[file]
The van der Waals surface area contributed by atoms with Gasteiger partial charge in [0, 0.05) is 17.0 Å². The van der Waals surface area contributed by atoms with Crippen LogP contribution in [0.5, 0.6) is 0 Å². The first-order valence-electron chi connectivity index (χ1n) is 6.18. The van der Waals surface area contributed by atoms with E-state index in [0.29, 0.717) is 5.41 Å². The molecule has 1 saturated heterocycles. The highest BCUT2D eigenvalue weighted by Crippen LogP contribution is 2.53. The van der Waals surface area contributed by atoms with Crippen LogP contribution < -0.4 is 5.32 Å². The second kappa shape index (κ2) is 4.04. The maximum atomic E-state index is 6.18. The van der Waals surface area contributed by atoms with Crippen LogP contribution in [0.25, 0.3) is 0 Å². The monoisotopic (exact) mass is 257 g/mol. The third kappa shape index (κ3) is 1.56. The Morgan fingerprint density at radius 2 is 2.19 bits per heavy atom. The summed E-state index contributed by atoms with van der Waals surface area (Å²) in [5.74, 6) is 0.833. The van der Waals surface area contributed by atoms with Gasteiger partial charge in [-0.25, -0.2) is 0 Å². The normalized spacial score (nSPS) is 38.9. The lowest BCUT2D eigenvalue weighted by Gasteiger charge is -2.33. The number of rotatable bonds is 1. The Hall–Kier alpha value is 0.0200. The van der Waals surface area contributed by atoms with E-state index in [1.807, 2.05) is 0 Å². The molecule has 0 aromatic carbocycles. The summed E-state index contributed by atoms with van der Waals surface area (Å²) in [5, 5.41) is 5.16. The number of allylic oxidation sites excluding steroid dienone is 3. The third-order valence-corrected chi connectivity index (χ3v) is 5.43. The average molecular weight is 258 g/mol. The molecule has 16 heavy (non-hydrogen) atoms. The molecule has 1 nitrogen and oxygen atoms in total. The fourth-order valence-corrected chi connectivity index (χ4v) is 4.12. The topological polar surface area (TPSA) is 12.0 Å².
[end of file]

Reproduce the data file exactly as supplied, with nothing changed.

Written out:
The van der Waals surface area contributed by atoms with Gasteiger partial charge in [0, 0.05) is 17.0 Å². The van der Waals surface area contributed by atoms with Crippen LogP contribution in [0.5, 0.6) is 0 Å². The first-order valence-electron chi connectivity index (χ1n) is 6.18. The van der Waals surface area contributed by atoms with E-state index in [0.29, 0.717) is 5.41 Å². The molecule has 1 saturated heterocycles. The highest BCUT2D eigenvalue weighted by Crippen LogP contribution is 2.53. The van der Waals surface area contributed by atoms with Crippen LogP contribution < -0.4 is 5.32 Å². The second kappa shape index (κ2) is 4.04. The maximum atomic E-state index is 6.18. The van der Waals surface area contributed by atoms with Crippen LogP contribution in [0.25, 0.3) is 0 Å². The monoisotopic (exact) mass is 257 g/mol. The third kappa shape index (κ3) is 1.56. The Morgan fingerprint density at radius 2 is 2.19 bits per heavy atom. The summed E-state index contributed by atoms with van der Waals surface area (Å²) in [5.74, 6) is 0.833. The van der Waals surface area contributed by atoms with Gasteiger partial charge in [-0.25, -0.2) is 0 Å². The normalized spacial score (nSPS) is 38.9. The lowest BCUT2D eigenvalue weighted by Gasteiger charge is -2.33. The number of rotatable bonds is 1. The Hall–Kier alpha value is 0.0200. The van der Waals surface area contributed by atoms with E-state index in [1.807, 2.05) is 0 Å². The molecule has 0 aromatic carbocycles. The summed E-state index contributed by atoms with van der Waals surface area (Å²) in [5, 5.41) is 5.16. The number of allylic oxidation sites excluding steroid dienone is 3. The third-order valence-corrected chi connectivity index (χ3v) is 5.43. The average molecular weight is 258 g/mol. The molecule has 16 heavy (non-hydrogen) atoms. The molecule has 1 nitrogen and oxygen atoms in total. The fourth-order valence-corrected chi connectivity index (χ4v) is 4.12. The topological polar surface area (TPSA) is 12.0 Å².